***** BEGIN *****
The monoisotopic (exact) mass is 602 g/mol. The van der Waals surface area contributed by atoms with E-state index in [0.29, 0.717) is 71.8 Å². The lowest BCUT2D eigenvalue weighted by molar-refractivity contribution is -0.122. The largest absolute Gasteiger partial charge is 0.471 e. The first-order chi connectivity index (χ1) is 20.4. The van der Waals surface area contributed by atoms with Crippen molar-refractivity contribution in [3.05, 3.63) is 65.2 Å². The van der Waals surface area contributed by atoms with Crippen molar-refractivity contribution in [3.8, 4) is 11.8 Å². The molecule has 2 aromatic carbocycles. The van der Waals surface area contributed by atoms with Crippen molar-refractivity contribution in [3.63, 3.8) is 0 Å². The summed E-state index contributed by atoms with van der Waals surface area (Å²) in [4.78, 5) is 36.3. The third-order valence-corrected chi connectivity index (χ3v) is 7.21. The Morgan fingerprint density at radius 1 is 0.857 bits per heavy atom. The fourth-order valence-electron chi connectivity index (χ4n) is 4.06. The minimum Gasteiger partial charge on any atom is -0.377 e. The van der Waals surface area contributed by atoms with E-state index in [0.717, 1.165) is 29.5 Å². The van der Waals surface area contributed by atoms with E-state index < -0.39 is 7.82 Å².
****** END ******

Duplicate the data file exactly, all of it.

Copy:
The monoisotopic (exact) mass is 602 g/mol. The van der Waals surface area contributed by atoms with E-state index in [0.29, 0.717) is 71.8 Å². The lowest BCUT2D eigenvalue weighted by molar-refractivity contribution is -0.122. The largest absolute Gasteiger partial charge is 0.471 e. The first-order chi connectivity index (χ1) is 20.4. The van der Waals surface area contributed by atoms with Crippen molar-refractivity contribution in [3.05, 3.63) is 65.2 Å². The van der Waals surface area contributed by atoms with Crippen molar-refractivity contribution in [3.8, 4) is 11.8 Å². The molecule has 2 aromatic carbocycles. The van der Waals surface area contributed by atoms with Crippen molar-refractivity contribution in [3.63, 3.8) is 0 Å². The summed E-state index contributed by atoms with van der Waals surface area (Å²) in [4.78, 5) is 36.3. The third-order valence-corrected chi connectivity index (χ3v) is 7.21. The Morgan fingerprint density at radius 1 is 0.857 bits per heavy atom. The fourth-order valence-electron chi connectivity index (χ4n) is 4.06. The minimum Gasteiger partial charge on any atom is -0.377 e. The van der Waals surface area contributed by atoms with E-state index in [0.717, 1.165) is 29.5 Å². The van der Waals surface area contributed by atoms with E-state index < -0.39 is 7.82 Å².